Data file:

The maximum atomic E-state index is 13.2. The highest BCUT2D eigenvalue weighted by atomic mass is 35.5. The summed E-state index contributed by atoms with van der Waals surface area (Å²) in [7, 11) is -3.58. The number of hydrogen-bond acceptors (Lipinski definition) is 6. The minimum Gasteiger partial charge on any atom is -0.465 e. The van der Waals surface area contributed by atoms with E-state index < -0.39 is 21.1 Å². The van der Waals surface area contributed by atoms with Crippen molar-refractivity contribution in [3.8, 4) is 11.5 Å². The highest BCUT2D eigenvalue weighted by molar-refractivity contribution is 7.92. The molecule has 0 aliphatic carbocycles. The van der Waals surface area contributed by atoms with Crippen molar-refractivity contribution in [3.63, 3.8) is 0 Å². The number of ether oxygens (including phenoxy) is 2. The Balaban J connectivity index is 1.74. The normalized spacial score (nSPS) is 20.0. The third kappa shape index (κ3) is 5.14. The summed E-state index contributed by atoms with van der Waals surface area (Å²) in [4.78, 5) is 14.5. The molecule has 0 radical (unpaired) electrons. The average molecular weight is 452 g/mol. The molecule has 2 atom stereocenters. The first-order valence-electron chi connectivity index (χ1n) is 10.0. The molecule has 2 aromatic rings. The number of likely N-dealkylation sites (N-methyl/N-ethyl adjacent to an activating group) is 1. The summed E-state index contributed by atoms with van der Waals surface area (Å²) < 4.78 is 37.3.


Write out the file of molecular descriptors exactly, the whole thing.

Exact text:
The maximum atomic E-state index is 13.2. The highest BCUT2D eigenvalue weighted by atomic mass is 35.5. The summed E-state index contributed by atoms with van der Waals surface area (Å²) in [7, 11) is -3.58. The number of hydrogen-bond acceptors (Lipinski definition) is 6. The minimum Gasteiger partial charge on any atom is -0.465 e. The van der Waals surface area contributed by atoms with E-state index < -0.39 is 21.1 Å². The van der Waals surface area contributed by atoms with Crippen molar-refractivity contribution in [3.8, 4) is 11.5 Å². The highest BCUT2D eigenvalue weighted by molar-refractivity contribution is 7.92. The molecule has 0 aliphatic carbocycles. The van der Waals surface area contributed by atoms with Crippen molar-refractivity contribution in [3.63, 3.8) is 0 Å². The number of ether oxygens (including phenoxy) is 2. The Balaban J connectivity index is 1.74. The normalized spacial score (nSPS) is 20.0. The third kappa shape index (κ3) is 5.14. The summed E-state index contributed by atoms with van der Waals surface area (Å²) in [4.78, 5) is 14.5. The molecule has 0 radical (unpaired) electrons. The average molecular weight is 452 g/mol. The molecule has 2 atom stereocenters. The first-order valence-electron chi connectivity index (χ1n) is 10.0. The molecule has 2 aromatic rings. The number of likely N-dealkylation sites (N-methyl/N-ethyl adjacent to an activating group) is 1. The summed E-state index contributed by atoms with van der Waals surface area (Å²) < 4.78 is 37.3.